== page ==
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HPV and cervical cancer

Most types of HPV do not cause cervical cancer. About 13 high-risk HPV types are linked to cancer, with high-risk types 16 and 18 causing most (over 70%) cervical cancers.

Overall, nearly all cases of cervical cancer (99.7%) are caused by high-risk HPV.

Will everyone with high-risk HPV get cervical cancer?

No! During our lives, 4 out of 5 (80%) of us will get some type of HPV. Usually, our immune system gets rid of it without treatment. Most of us will never know we had it. Around 90% of HPV infections clear within 2 years.

For a small number of women and people with a cervix, their immune system will not be able to get rid of HPV. This is called a persistent infection. A persistent HPV infection causes the cells of the cervix to change.  

Read more about cell changes >

What happens if you get HPV?

The first picture shows HPV starting to infect the cervical cells. The second picture shows the cervical cells once HPV has successfully infected them.



You get high-risk HPV through skin-to-skin genital contact.







The high-risk HPV attacks basal cells of the cervix. Basal cells are like building blocks that make up your skin. These cells are always making new cells (replicating). If they are infected with HPV and change (become abnormal), any new cells will also be abnormal. 


If your immune system gets rid of HPV (9 in 10 people)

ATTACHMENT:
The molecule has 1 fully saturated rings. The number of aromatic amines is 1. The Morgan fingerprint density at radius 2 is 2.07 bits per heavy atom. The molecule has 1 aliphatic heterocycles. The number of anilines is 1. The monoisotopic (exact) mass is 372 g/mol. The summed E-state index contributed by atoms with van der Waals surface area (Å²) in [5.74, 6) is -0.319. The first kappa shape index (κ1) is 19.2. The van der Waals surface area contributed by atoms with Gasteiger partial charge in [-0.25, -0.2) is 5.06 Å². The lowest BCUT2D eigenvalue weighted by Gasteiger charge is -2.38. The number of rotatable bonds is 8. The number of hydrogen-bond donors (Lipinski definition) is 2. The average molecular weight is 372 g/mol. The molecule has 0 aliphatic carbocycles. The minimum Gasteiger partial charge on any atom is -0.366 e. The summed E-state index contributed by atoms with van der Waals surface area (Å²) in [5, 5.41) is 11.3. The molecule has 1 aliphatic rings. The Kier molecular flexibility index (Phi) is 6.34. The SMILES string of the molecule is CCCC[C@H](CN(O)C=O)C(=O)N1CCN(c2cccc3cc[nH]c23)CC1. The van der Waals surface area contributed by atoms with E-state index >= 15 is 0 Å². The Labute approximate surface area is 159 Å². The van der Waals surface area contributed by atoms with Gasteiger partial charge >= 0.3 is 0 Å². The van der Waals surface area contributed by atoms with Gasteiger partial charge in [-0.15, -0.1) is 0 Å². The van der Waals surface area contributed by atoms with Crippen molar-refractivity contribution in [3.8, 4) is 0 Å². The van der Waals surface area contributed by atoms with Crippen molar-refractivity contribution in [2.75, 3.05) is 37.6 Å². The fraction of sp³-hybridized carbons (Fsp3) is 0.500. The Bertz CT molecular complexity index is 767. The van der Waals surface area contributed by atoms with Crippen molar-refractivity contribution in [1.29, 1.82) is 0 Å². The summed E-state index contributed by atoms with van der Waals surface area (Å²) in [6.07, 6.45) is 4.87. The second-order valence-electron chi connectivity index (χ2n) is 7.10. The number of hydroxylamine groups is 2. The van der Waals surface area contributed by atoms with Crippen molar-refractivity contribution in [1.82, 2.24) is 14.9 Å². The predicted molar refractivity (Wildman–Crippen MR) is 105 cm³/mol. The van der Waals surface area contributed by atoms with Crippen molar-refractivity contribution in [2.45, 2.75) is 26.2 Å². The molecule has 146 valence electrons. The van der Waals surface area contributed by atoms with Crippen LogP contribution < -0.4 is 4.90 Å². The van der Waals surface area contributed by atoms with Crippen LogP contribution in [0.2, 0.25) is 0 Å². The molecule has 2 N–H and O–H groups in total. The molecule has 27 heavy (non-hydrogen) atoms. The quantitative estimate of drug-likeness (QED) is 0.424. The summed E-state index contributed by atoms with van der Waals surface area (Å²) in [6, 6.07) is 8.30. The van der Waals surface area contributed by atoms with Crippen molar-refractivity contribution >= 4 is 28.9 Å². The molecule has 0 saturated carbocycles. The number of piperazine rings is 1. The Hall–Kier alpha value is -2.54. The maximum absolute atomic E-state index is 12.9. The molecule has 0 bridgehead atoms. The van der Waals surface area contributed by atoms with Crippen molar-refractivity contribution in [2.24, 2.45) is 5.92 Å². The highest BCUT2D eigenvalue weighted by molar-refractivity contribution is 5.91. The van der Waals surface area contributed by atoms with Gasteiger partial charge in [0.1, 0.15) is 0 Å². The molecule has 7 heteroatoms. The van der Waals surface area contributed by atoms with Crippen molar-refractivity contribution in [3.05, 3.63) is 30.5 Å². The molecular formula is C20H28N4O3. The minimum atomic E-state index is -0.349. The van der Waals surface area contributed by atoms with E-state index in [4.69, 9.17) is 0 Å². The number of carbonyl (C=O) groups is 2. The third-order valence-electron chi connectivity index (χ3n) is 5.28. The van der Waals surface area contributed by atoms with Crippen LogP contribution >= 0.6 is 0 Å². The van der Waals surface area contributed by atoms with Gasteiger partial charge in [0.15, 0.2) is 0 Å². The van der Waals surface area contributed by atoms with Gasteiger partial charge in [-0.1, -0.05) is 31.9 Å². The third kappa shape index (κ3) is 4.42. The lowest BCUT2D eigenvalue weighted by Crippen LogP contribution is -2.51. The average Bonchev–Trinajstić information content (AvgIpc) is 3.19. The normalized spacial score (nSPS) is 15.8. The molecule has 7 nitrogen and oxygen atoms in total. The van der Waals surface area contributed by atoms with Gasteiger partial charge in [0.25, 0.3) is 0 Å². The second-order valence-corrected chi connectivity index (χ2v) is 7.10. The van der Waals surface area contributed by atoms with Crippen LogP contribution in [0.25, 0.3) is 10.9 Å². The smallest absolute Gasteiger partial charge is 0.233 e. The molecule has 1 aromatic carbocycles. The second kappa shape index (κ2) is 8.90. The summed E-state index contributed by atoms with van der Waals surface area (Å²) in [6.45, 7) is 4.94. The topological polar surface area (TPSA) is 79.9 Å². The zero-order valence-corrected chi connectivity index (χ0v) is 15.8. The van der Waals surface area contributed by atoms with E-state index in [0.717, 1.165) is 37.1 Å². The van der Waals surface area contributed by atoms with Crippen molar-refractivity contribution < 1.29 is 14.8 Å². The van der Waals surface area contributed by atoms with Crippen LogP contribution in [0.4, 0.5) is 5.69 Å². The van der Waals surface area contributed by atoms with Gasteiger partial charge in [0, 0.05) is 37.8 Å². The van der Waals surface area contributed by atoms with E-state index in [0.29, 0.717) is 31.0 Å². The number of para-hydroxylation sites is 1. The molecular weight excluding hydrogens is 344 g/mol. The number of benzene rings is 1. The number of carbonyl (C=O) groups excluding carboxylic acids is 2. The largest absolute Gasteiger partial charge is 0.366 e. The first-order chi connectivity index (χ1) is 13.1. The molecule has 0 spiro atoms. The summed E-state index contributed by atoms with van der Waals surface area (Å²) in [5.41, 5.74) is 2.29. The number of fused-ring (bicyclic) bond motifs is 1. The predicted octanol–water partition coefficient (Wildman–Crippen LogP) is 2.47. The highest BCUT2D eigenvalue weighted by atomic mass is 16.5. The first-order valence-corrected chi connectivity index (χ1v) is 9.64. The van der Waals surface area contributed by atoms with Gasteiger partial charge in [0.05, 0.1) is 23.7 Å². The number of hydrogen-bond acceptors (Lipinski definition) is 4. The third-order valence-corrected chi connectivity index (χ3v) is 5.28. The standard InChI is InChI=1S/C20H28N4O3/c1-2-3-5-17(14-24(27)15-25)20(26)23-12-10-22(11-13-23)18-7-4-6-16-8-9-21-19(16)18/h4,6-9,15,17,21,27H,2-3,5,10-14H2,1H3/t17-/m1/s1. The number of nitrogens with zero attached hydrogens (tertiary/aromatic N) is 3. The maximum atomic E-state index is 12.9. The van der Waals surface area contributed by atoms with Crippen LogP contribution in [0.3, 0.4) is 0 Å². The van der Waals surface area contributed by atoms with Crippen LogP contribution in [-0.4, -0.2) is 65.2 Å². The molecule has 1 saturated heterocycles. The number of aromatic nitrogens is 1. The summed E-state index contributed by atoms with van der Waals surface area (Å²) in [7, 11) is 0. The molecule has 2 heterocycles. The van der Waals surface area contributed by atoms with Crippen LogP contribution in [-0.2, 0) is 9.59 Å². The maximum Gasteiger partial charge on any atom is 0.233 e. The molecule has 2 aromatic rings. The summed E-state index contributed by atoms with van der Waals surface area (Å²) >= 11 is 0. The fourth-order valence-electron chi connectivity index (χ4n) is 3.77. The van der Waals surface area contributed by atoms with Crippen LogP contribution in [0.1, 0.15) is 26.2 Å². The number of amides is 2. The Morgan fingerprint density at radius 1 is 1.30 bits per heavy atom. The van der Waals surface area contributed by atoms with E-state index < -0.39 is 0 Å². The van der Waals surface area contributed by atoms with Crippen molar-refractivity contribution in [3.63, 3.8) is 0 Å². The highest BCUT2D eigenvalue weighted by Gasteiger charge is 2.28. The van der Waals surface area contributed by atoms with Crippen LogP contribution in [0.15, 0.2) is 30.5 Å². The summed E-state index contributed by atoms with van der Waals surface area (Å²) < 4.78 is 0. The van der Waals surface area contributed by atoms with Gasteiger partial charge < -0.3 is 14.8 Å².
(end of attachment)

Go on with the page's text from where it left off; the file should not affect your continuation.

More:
The picture shows normal cells after the HPV infection has cleared.



Your immune system is strong enough to fight the HPV infection. The cells get rid of the HPV, usually within 2 years.




 If your immune system can't get rid of HPV (1 in 10 people)

The picture shows abnormal cells, if the body can't get rid of HPV.

Your immune system is not strong enough to fight the HPV infection. If this happens, the epithelial cells can become infected with HPV. Epithelial cells cover the outer surfaces of the body or body parts, such the part of the cervix where a sample is taken during cervical screening (a smear test). As these cells divide, they create more abnormal cells. Over time, these may develop into cervical cancer if not monitored or treated. 

Remember, going for cervical screening (smear tests) means cell changes are found early, so most cell changes will not develop into cervical cancer.

How do I reduce the risk of high-risk HPV developing into cancer?

Going for cervical screening when invited is the best way to find cell changes early, so they can be monitored or treated as needed.

Read more about cervical screening (smear tests) >

Why can’t everyone get rid of HPV?

We don't know why some people can get rid of HPV, while others may develop cell changes and, possibly, cervical cancer. This is why going for cervical screening when you are invited is important, so it can find any changes to cells early.

More information and support

HPV is a really complicated thing, so you aren't alone if you feel confused or overwhelmed. Remember, we are here to support you and help with any questions. Call our Helpline on 0808 802 8000 or use our Ask the Expert service.  

Show references


How we research and write our information >

  1. World Health Organisation, Human papillomavirus (HPV) and cervical cancer [Last accessed: April 2018]
  2. Plummer M et al., A 2-year prospective study of human papillomavirus persistence among women with a cytological diagnosis of atypical squamous cells of undetermined significance or low-grade squamous intraepithelial lesion, The Journal of Infectious Diseases, 2007.
  3. Rositch AF et al., Patterns of persistent genital human papillomavirus infection among women worldwide: a literature review and meta-analysis, International Journal of Cancer, 2013.



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Date last updated: 
17 Aug 2018
Date due for review: 
17 Aug 2020
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